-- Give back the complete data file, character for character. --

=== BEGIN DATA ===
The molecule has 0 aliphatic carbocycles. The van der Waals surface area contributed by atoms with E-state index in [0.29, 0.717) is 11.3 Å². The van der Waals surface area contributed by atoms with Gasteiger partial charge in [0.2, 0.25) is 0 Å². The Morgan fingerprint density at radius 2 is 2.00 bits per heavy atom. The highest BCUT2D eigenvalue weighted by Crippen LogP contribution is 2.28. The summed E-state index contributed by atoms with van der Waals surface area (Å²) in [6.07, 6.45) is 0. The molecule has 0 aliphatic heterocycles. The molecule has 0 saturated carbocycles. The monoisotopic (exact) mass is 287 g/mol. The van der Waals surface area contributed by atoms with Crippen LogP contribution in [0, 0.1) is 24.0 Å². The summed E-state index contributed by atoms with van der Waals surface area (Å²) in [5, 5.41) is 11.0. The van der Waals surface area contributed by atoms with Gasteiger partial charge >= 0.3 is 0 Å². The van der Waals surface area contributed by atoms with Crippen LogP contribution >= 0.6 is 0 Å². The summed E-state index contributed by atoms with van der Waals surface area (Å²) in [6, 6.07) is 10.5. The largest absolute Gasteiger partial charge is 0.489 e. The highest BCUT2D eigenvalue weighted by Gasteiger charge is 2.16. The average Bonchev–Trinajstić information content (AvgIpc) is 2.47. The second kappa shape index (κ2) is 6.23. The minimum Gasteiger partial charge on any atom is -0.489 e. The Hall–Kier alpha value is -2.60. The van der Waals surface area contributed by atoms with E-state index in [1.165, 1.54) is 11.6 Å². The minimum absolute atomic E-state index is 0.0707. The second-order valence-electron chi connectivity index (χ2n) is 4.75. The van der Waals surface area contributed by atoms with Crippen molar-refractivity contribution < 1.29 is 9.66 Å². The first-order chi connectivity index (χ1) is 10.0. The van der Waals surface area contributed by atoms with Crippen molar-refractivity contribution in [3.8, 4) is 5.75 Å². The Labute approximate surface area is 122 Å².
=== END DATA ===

The molecule has 0 aliphatic carbocycles. The van der Waals surface area contributed by atoms with E-state index in [0.29, 0.717) is 11.3 Å². The van der Waals surface area contributed by atoms with Gasteiger partial charge in [0.2, 0.25) is 0 Å². The Morgan fingerprint density at radius 2 is 2.00 bits per heavy atom. The highest BCUT2D eigenvalue weighted by Crippen LogP contribution is 2.28. The summed E-state index contributed by atoms with van der Waals surface area (Å²) in [6.07, 6.45) is 0. The molecule has 0 aliphatic heterocycles. The molecule has 0 saturated carbocycles. The monoisotopic (exact) mass is 287 g/mol. The van der Waals surface area contributed by atoms with Crippen LogP contribution in [0, 0.1) is 24.0 Å². The summed E-state index contributed by atoms with van der Waals surface area (Å²) in [5, 5.41) is 11.0. The van der Waals surface area contributed by atoms with Gasteiger partial charge >= 0.3 is 0 Å². The van der Waals surface area contributed by atoms with Crippen LogP contribution >= 0.6 is 0 Å². The summed E-state index contributed by atoms with van der Waals surface area (Å²) in [6, 6.07) is 10.5. The largest absolute Gasteiger partial charge is 0.489 e. The highest BCUT2D eigenvalue weighted by Gasteiger charge is 2.16. The average Bonchev–Trinajstić information content (AvgIpc) is 2.47. The second kappa shape index (κ2) is 6.23. The minimum Gasteiger partial charge on any atom is -0.489 e. The Hall–Kier alpha value is -2.60. The van der Waals surface area contributed by atoms with E-state index in [1.165, 1.54) is 11.6 Å². The minimum absolute atomic E-state index is 0.0707. The second-order valence-electron chi connectivity index (χ2n) is 4.75. The van der Waals surface area contributed by atoms with Crippen molar-refractivity contribution < 1.29 is 9.66 Å². The first-order chi connectivity index (χ1) is 10.0. The van der Waals surface area contributed by atoms with Crippen molar-refractivity contribution in [3.8, 4) is 5.75 Å². The Labute approximate surface area is 122 Å².